Free tools and services such as XAMPP and DynDNS are an absolute blessing for me particularly when I need to develop my web apps and test them under development mode. Last year, I successfully set my home web server running on XAMPPLite to be accessible via DynDNS so that I could demo a website I developed. Recently, I assisted a friend of mine in setting up another server, but it wasn’t quite as smooth sailing.
I remembered that I only succeeded in setting up my server previously after much scouring in the Web. God knows how many times I tried and re-tried the instructions at DynDNS, even resetting my modem router and network settings of my computer just to be sure.
After combining what I’ve read in the Interwebs and testing the setting out, did I finally manage to get everything up and working. Port forwarding is one of the important things to do, but the way I do it is so much unlike most instructions I read on the web sites.
Using my new HTC Desire HD smartphone (yeah, I FINALLY have an Android phone, yippee!), I made a few screenshots of my web server port forward settings. If your Internet connection uses dynamic IP, and you use DHCP to assign IP addresses in your local area network, then I hope you find this useful.
Here’s how they look like on my D-Link modem router:-
(okay, am I the only one who thinks this Windows Live Writer is fricking funny AND cool?! … oh, alright… here’s the screenshots one by one…)
On my DHCP server setting, I made sure that the computer running XAMPP is using a static local network IP. You can also manually set this up in the Network Settings of the computer you’re using as your web server.
I also configured my dynamic DNS to my account at DynDNS. This way, I won’t need to download the DynDNS update client whenever my Internet connection changes its IP address.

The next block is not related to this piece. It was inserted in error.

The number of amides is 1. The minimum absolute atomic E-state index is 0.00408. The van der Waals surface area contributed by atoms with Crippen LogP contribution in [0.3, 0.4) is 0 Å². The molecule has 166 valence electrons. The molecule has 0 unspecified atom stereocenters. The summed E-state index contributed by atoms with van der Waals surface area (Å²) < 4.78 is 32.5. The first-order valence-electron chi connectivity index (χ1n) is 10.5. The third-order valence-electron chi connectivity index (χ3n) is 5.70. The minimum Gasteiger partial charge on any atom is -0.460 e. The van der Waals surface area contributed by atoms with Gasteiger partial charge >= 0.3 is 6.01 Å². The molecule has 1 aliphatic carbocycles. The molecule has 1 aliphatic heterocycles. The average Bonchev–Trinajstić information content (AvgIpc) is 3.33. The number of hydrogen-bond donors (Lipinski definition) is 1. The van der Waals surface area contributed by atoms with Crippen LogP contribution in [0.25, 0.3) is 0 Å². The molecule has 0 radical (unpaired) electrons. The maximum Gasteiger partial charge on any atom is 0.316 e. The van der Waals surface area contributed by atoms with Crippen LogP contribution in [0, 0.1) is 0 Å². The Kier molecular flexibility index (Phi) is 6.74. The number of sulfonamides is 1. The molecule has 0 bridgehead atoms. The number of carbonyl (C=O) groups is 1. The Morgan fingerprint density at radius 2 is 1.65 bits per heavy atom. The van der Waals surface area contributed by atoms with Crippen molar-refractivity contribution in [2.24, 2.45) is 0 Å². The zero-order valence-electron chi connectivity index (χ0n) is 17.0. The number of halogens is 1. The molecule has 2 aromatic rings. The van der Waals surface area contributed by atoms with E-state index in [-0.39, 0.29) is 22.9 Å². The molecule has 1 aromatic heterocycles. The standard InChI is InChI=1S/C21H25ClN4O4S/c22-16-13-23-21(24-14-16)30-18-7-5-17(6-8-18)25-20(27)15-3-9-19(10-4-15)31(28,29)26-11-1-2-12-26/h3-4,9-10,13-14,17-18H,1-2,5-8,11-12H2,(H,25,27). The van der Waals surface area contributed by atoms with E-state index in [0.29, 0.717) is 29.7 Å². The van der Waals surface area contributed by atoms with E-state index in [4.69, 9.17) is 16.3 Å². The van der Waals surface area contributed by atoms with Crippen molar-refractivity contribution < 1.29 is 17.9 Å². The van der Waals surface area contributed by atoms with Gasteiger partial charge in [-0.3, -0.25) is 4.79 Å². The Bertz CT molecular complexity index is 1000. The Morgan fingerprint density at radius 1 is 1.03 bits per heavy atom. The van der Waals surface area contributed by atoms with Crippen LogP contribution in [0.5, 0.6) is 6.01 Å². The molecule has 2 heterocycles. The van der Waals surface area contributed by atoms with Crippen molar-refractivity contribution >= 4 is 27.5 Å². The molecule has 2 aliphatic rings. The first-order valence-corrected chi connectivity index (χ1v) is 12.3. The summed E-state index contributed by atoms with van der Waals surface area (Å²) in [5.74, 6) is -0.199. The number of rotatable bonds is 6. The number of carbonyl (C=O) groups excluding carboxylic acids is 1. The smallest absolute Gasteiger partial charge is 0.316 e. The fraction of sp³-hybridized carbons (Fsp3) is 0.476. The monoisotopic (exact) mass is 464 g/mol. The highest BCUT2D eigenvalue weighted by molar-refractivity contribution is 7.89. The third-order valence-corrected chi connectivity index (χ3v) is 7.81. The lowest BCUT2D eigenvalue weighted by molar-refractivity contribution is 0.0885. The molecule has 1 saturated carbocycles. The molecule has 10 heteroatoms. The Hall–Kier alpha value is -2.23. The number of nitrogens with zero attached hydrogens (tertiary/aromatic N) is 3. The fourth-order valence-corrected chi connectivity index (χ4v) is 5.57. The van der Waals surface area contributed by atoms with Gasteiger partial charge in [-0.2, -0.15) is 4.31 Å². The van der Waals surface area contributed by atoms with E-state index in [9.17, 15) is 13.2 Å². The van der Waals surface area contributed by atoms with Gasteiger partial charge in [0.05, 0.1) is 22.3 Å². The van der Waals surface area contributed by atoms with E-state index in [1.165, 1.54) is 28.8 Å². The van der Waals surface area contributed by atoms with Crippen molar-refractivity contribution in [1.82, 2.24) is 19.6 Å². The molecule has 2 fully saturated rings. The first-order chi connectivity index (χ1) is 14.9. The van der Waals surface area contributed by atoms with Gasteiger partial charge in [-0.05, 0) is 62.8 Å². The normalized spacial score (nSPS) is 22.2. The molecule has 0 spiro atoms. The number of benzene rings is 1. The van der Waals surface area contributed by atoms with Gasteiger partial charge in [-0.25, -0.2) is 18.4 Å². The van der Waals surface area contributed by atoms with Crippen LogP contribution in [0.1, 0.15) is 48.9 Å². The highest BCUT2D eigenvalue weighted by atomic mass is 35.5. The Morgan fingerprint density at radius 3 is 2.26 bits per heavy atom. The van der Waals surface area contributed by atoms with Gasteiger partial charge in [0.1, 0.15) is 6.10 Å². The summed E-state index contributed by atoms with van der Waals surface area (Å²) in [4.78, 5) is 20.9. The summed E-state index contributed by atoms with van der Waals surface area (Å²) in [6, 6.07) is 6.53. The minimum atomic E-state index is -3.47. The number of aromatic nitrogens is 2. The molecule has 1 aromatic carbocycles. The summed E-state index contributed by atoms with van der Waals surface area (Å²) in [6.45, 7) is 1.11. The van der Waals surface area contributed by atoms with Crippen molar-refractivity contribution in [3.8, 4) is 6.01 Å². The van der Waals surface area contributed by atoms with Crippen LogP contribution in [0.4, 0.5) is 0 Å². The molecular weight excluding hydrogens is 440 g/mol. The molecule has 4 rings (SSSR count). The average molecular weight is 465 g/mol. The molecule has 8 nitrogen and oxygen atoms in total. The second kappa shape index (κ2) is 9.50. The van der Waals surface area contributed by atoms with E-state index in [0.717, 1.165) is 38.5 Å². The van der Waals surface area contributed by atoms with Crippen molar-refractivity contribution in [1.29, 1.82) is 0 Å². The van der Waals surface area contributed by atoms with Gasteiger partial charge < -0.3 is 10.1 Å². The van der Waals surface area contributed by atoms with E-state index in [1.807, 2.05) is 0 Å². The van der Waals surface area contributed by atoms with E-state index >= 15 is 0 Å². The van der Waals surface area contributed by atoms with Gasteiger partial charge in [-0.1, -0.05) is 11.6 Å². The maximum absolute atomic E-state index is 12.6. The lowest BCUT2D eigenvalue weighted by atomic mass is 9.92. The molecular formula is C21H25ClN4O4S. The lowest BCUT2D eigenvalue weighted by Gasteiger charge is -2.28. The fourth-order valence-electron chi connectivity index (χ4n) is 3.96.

For Filters, I set all inbound Internet access to port 80 (the default web server port) to be forwarded to any port on my web server. I made sure to enable this setting, too. This is where the Virtual Server setting is suppose to help (notice the Virtual Server button on the navigation?), but for the life of me I couldn’t get the port forwarding to work using Virtual Server.
I set my web server local IP address in the DMZ (Demilitarized Zone). Okay, don’t ask my why I do this because I don’t know how quite to explain this to you other than the fact that… my gut feeling tells me to. DMZ is something that I learned while working with the system and network people back while I was in an IT company. In any case, you might just want to skip this one.
Last, but definitely not least, I changed my modem router’s WebPort from the default 80 to 8080. This MUST be done so that your modem router’s login page does not clash with your web server. From now onwards, whenever I want to access my modem router, I will have to type http://192.168.1.1:8080 before I am logged into the webadmin of my router.
Now that those settings are done, you just need to save the settings of your router and restart. You might want to restart your web server, too, just in case. Then, to confirm whether you can truly access your web server online, YOU MUST USE A DIFFERENT INTERNET CONNECTION THAN THE ONE USED BY YOUR WEB SERVER. Otherwise, you’ll get a false positive on the access (meaning, you tried and you find you can access it, when in fact other people outside of your network can’t).